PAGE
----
In the first of a series of blogs, Women in PR President, Mary Whenman, writes about her recent experience of being a judge on the Glass Lion jury at the Cannes Lions International Festival of Creativity.
Two really important things happened at Cannes Lions this year.
The first important thing that happened at Cannes Lions was the Glass Lion Grand Prix was awarded to transgender campaign Brooke Bond Red Label 6-Pack Band created for Hindustan Unilever by Mindshare Mumbai, India. Why was this important? The campaign demonstrates a number of things.
It shows that the developed world doesn’t have a monopoly on creativity and innovation when it comes to challenging inequality, imbalance or injustice. This is the second year a campaign from India has won the Glass Lion Grand Prix and a further two Glass Lions went to campaigns from India this year.
It shows that traditional, 113 year old brands like Brooke Bond Red Label can take a huge creative risk and surprise you, which is down to the bravery of the client and the creativity and skills of the agency to get them to take that risk.
Finally, it sent a message to the global advertising industry that the Glass Lion was not “the women’s Lion” and that it was established to address any gender issues. Another campaign that won a Glass Lion was Never Alone for Guinness and Diageo by AMVBBDO London about the story of Gareth Thomas coming out as the first, gay, England rugby player. Message sent, loud and clear.
The second important thing that happened at Cannes Lions was Madonna Badger’s keynote speech ‘Sex, Lies & Advertising.’ On my first night in Cannes I went down to the hotel lobby to meet up with my fellow judges and walk over to the Carlton for judges welcome drinks, but nobody was there. Feeling very British about timekeeping and slightly anxious, I asked the concierge if he’d seen anybody and he replied, “Madonna said she’d meet you at the Carlton,” and that was how I first met Madonna Badger.
Madonna Badger is, without a doubt, the most impressive woman I’ve ever met. She’s also possibly the most influential in terms of the impact she could have on attitudes towards women. Meeting her and knowing her story is humbling. On the first day of judging, we went round the room and introduced ourselves. We got to Madonna who said, “My story is particularly heavy.” She then told us how on Christmas Eve in 2011 her house caught fire killing her three, young daughters Lily, 9, and twins Grace and Sarah, 7, as well as her parents. The loss was beyond comprehension. We were reeling from the shock of what she’d told us. However, Madonna has had to live it. She’s survived physically and mentally. She has extreme resilience, and most importantly, she has a purpose.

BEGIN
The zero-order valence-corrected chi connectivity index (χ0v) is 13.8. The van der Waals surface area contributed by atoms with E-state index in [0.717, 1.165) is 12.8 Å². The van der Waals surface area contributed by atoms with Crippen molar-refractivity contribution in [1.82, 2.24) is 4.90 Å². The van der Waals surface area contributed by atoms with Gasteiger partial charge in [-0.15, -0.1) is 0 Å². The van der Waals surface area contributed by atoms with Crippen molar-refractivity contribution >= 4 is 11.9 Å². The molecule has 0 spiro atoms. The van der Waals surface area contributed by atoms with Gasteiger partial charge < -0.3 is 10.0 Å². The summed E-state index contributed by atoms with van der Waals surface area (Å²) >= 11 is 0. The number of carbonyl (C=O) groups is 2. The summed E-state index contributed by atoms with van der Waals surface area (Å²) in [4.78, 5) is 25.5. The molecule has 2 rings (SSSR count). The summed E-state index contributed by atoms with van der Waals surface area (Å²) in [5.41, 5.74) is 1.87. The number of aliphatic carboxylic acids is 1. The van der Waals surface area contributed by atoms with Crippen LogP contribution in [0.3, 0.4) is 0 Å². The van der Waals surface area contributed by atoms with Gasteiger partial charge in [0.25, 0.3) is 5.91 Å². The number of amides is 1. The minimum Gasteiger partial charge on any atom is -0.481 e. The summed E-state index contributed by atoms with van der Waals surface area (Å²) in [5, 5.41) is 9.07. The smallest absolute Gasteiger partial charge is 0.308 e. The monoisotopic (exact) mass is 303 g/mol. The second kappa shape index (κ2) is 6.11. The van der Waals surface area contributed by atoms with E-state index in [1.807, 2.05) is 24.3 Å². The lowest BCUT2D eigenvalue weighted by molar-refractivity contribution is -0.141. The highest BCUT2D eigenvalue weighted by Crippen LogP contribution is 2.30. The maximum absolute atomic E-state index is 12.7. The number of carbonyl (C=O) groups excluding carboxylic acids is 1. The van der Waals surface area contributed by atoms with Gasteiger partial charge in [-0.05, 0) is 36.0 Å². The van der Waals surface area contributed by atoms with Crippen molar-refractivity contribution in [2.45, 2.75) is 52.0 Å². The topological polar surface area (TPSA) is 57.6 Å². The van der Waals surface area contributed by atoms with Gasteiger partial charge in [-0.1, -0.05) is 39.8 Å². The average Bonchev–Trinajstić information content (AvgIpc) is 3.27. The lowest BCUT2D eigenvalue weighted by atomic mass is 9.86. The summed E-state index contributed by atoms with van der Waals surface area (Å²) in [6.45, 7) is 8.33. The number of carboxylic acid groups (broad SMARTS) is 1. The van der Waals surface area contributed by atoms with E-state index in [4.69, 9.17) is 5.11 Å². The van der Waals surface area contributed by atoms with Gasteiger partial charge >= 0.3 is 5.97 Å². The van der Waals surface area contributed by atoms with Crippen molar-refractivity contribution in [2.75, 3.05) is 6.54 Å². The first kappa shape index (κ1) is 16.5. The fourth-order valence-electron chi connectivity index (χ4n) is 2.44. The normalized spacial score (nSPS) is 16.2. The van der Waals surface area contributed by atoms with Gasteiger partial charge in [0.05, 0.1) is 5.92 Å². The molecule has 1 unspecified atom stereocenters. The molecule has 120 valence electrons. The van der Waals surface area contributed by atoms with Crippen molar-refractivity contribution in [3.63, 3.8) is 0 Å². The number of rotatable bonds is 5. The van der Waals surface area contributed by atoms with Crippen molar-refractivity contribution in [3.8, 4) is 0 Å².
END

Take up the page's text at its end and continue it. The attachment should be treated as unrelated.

Madonna was in Cannes to give a keynote speech called ‘Sex, Lies & Advertising’ on the Monday. Two days before, on the first day of judging, we didn’t finish until 9.00pm and five of us, including Madonna, got into a restaurant at 9.30pm. It was a bit of a girl’s night out and we were getting to know each other when Madonna offered to rehearse her speech. Over the course of the next hour and a half (we kept interrupting), she told us her story. She told us how she got into advertising. She told us how she set up her agency. She told us about the night of the fire. She told us about the dark years afterwards. She told us about her amazing business partner Jim Winters and how he kept her place at Badger & Winters so she could go back when she was ready. She told us about #WomenNotObjects which was the reason she was in Cannes and is her driving purpose and legacy to change the advertising industry.
Everything I’ve written about Madonna was in her Cannes Lions speech. While it’s not on line yet, you can watch a backstage interview with her here.
When you’re on a Cannes Lions jury you become a unit. For the period of time that you are judging, you are together pretty much 24/7. We wanted to be Madonna’s cheerleaders. Unfortunately, Madonna’s speech was at the same time as the press conference to announce the Glass Lion winners and Grand Prix. We all went to the press conference and then ran to the Lumiere Theatre where Madonna was giving her speech. We arrived at the back of the theatre just as she got a standing ovation. The reaction was incredible. It has been humbling meeting Madonna.
If you would like to sign the #WomenNotObjects petition, you can find it here, in memory of Lily, Grace and Sarah.